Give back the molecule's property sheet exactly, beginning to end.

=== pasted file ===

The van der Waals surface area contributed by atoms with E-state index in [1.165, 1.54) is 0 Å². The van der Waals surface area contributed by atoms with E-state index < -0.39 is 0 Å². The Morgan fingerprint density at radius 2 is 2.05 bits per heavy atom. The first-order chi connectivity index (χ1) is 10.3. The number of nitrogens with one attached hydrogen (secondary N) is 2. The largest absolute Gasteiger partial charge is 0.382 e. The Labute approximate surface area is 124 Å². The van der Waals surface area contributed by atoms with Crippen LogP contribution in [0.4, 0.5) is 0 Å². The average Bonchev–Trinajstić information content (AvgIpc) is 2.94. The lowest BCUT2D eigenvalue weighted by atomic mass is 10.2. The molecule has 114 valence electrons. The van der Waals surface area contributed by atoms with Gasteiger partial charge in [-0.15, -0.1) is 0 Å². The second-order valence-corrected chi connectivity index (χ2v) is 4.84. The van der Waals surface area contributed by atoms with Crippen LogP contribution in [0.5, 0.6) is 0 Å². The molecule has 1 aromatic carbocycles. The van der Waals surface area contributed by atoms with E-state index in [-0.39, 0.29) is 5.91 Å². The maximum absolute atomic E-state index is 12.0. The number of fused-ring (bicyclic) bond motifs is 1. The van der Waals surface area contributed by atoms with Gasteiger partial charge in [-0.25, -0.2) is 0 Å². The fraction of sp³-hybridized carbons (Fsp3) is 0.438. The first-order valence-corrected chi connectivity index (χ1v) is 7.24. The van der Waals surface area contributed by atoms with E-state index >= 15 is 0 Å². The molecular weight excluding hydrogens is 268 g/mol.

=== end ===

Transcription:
The van der Waals surface area contributed by atoms with E-state index in [1.165, 1.54) is 0 Å². The van der Waals surface area contributed by atoms with E-state index < -0.39 is 0 Å². The Morgan fingerprint density at radius 2 is 2.05 bits per heavy atom. The first-order chi connectivity index (χ1) is 10.3. The number of nitrogens with one attached hydrogen (secondary N) is 2. The largest absolute Gasteiger partial charge is 0.382 e. The Labute approximate surface area is 124 Å². The van der Waals surface area contributed by atoms with Crippen LogP contribution in [0.4, 0.5) is 0 Å². The average Bonchev–Trinajstić information content (AvgIpc) is 2.94. The lowest BCUT2D eigenvalue weighted by atomic mass is 10.2. The molecule has 114 valence electrons. The van der Waals surface area contributed by atoms with Gasteiger partial charge in [-0.15, -0.1) is 0 Å². The second-order valence-corrected chi connectivity index (χ2v) is 4.84. The van der Waals surface area contributed by atoms with Crippen LogP contribution in [0.5, 0.6) is 0 Å². The molecule has 1 aromatic carbocycles. The van der Waals surface area contributed by atoms with E-state index in [-0.39, 0.29) is 5.91 Å². The maximum absolute atomic E-state index is 12.0. The number of fused-ring (bicyclic) bond motifs is 1. The van der Waals surface area contributed by atoms with Gasteiger partial charge in [-0.25, -0.2) is 0 Å². The fraction of sp³-hybridized carbons (Fsp3) is 0.438. The first-order valence-corrected chi connectivity index (χ1v) is 7.24. The van der Waals surface area contributed by atoms with E-state index >= 15 is 0 Å². The molecular weight excluding hydrogens is 268 g/mol.